const StyledButton = withStyles(styles, {theming})(Button)
const OtherLibraryThemeProvider = () => null
const OtherLibraryComponent = () => null
const otherLibraryTheme = {}

// Using namespaced ThemeProviders - they can be nested in any order
const App = () => (
  <OtherLibraryThemeProvider theme={otherLibraryTheme}>
    <OtherLibraryComponent />
    <ThemeProvider theme={theme}>
      <StyledButton>Green Button</StyledButton>
    </ThemeProvider>
  </OtherLibraryThemeProvider>
)

Server-side rendering

After the application is mounted, you should remove the style tag used by critical CSS rendered server-side.

import React from 'react'
import {renderToString} from 'react-dom/server'
import {JssProvider, SheetsRegistry, createGenerateId} from 'react-jss'
import MyApp from './MyApp'

export default function render(req, res) {
  const sheets = new SheetsRegistry()
  const generateId = createGenerateId()

  const body = renderToString(
    <JssProvider registry={sheets} generateId={generateId}>
      <MyApp />
    </JssProvider>
  )

  // Any instances of `withStyles` within `<MyApp />` will have gotten sheets
  // from `context` and added their Style Sheets to it by now.

  return res.send(
    renderToString(
      <html lang="en">
        <head>
          <style type="text/css">{sheets.toString()}</style>
        </head>
        <body>{body}</body>
      </html>
    )
  )
}

React tree traversing

For traversing the React tree outside of the HTML rendering, you should add disableStylesGeneration property.

import React from 'react'
import ReactDOM from 'react-dom'
import bootstrapper from 'react-async-bootstrapper'

import {JssProvider} from 'react-jss'
import MyApp from './MyApp'

const App = ({disableStylesGeneration}) => (
  <JssProvider disableStylesGeneration>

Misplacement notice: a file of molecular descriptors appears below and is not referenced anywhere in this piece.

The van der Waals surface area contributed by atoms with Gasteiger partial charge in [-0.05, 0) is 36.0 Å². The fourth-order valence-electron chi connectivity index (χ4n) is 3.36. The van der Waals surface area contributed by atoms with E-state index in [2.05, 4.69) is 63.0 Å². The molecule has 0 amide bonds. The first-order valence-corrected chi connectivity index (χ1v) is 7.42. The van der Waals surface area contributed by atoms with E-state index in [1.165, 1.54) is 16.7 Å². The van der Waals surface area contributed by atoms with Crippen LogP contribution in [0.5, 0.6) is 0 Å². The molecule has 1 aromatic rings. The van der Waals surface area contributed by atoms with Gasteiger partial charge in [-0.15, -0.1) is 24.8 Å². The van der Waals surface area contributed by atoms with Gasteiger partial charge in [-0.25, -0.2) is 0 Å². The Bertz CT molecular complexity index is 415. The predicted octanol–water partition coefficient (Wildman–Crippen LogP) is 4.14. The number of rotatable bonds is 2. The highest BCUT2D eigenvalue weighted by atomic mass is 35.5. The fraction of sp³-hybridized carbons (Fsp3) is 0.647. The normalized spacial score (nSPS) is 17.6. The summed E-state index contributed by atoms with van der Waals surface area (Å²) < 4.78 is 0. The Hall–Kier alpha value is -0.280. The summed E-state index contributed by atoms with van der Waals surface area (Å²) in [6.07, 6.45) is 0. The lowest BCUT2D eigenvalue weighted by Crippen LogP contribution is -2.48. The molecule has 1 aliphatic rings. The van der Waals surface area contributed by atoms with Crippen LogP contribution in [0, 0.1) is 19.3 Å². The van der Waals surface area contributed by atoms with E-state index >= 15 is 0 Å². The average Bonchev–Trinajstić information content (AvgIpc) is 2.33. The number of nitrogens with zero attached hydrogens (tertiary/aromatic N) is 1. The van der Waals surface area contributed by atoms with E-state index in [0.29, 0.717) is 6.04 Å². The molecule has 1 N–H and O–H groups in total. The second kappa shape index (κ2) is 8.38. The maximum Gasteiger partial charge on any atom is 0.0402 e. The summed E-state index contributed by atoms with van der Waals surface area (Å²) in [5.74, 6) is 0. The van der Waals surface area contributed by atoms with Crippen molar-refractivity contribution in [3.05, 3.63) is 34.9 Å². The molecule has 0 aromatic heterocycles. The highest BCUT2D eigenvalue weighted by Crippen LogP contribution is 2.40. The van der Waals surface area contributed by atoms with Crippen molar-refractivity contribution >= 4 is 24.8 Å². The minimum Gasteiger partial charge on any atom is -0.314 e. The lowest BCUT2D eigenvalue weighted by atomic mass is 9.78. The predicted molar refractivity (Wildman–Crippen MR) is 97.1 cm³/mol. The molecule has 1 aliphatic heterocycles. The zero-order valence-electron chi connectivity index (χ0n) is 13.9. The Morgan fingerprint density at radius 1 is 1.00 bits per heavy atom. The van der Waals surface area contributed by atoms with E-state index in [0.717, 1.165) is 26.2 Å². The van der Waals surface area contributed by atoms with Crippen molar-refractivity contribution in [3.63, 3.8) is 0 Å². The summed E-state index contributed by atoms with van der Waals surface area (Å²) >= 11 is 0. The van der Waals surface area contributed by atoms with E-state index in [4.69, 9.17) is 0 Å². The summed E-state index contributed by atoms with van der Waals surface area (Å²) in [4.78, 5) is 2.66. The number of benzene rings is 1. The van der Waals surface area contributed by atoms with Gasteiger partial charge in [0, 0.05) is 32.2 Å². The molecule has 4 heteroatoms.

<MyApp />
  </JssProvider>
)

async function main() {
  await bootstrapper(<App disableStylesGeneration />)
  ReactDOM.render(<App />, document.getElementById('root'))
}

main()

Reuse styles in different components

To reuse the same styles and the same generated style sheet between 2 entirely different and unrelated components, we suggest extracting a renderer component and reusing that.

import React from 'react'
import withStyles from 'react-jss'

const styles = {
  button: {
    color: 'red'
  }
}
const RedButton = withStyles(styles)(({classes, children}) => (
  <button className={classes.button}>{children}</button>
))

const SomeComponent1 = () => (
  <div>
    <RedButton>My red button 1</RedButton>
  </div>
)

const SomeComponent2 = () => (
  <div>
    <RedButton>My red button 2</RedButton>
  </div>
)

Alternatively, you can create own Style Sheet and use the composes feature. Also, you can mix in a common styles object but take into account that it can increase the overall CSS size.

The inner component

import withStyles from 'react-jss'

const InnerComponent = () => null
const StyledComponent = withStyles({})(InnerComponent)
console.log(StyledComponent.InnerComponent) // Prints out the inner component.

The inner ref

To get a ref to the inner element, use the ref prop. We will forward the ref to the inner component.

import React from 'react'
import withStyles from 'react-jss'

const InnerComponent = () => null
const StyledComponent = withStyles({})(InnerComponent)

const App = (
  <StyledComponent
    ref={ref => {
      console.log(ref)
    }}
  />
)

Custom setup

If you want to specify a JSS version and plugins to use, you should create your own JSS instance, setup plugins and pass it to JssProvider.

import React from 'react'
import {create as createJss} from 'jss'
import {JssProvider} from 'react-jss'
import vendorPrefixer from 'jss-plugin-vendor-prefixer'

const jss = createJss()